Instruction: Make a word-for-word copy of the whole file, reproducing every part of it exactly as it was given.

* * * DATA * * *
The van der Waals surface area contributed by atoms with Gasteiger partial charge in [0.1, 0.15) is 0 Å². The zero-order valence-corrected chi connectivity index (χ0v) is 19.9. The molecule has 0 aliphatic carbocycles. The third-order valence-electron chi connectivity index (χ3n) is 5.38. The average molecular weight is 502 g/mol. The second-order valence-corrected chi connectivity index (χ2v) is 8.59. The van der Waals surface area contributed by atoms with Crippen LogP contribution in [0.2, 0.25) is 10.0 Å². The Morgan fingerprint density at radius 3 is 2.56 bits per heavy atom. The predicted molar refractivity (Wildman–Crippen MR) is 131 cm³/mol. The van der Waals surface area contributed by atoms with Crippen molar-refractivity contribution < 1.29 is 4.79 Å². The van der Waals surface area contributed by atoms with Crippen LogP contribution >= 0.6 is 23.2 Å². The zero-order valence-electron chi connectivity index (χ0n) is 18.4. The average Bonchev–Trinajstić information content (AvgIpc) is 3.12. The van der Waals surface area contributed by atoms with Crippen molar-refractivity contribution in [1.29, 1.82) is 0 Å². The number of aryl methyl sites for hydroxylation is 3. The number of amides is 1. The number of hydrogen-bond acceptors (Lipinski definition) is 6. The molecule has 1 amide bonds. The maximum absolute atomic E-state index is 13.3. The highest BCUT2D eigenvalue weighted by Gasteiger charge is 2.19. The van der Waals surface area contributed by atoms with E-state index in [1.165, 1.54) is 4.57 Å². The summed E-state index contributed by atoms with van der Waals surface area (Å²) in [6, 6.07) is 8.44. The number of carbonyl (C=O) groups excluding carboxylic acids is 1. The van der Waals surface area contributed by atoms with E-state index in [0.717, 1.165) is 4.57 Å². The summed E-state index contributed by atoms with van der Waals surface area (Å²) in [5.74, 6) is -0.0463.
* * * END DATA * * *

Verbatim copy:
The van der Waals surface area contributed by atoms with Gasteiger partial charge in [0.1, 0.15) is 0 Å². The zero-order valence-corrected chi connectivity index (χ0v) is 19.9. The molecule has 0 aliphatic carbocycles. The third-order valence-electron chi connectivity index (χ3n) is 5.38. The average molecular weight is 502 g/mol. The second-order valence-corrected chi connectivity index (χ2v) is 8.59. The van der Waals surface area contributed by atoms with Crippen LogP contribution in [0.2, 0.25) is 10.0 Å². The Morgan fingerprint density at radius 3 is 2.56 bits per heavy atom. The predicted molar refractivity (Wildman–Crippen MR) is 131 cm³/mol. The van der Waals surface area contributed by atoms with Crippen molar-refractivity contribution < 1.29 is 4.79 Å². The van der Waals surface area contributed by atoms with Crippen LogP contribution >= 0.6 is 23.2 Å². The zero-order valence-electron chi connectivity index (χ0n) is 18.4. The average Bonchev–Trinajstić information content (AvgIpc) is 3.12. The van der Waals surface area contributed by atoms with Crippen molar-refractivity contribution in [1.29, 1.82) is 0 Å². The number of aryl methyl sites for hydroxylation is 3. The number of amides is 1. The number of hydrogen-bond acceptors (Lipinski definition) is 6. The molecule has 1 amide bonds. The maximum absolute atomic E-state index is 13.3. The highest BCUT2D eigenvalue weighted by Gasteiger charge is 2.19. The van der Waals surface area contributed by atoms with E-state index in [1.165, 1.54) is 4.57 Å². The summed E-state index contributed by atoms with van der Waals surface area (Å²) in [6, 6.07) is 8.44. The number of carbonyl (C=O) groups excluding carboxylic acids is 1. The van der Waals surface area contributed by atoms with E-state index in [0.717, 1.165) is 4.57 Å². The summed E-state index contributed by atoms with van der Waals surface area (Å²) in [5.74, 6) is -0.0463.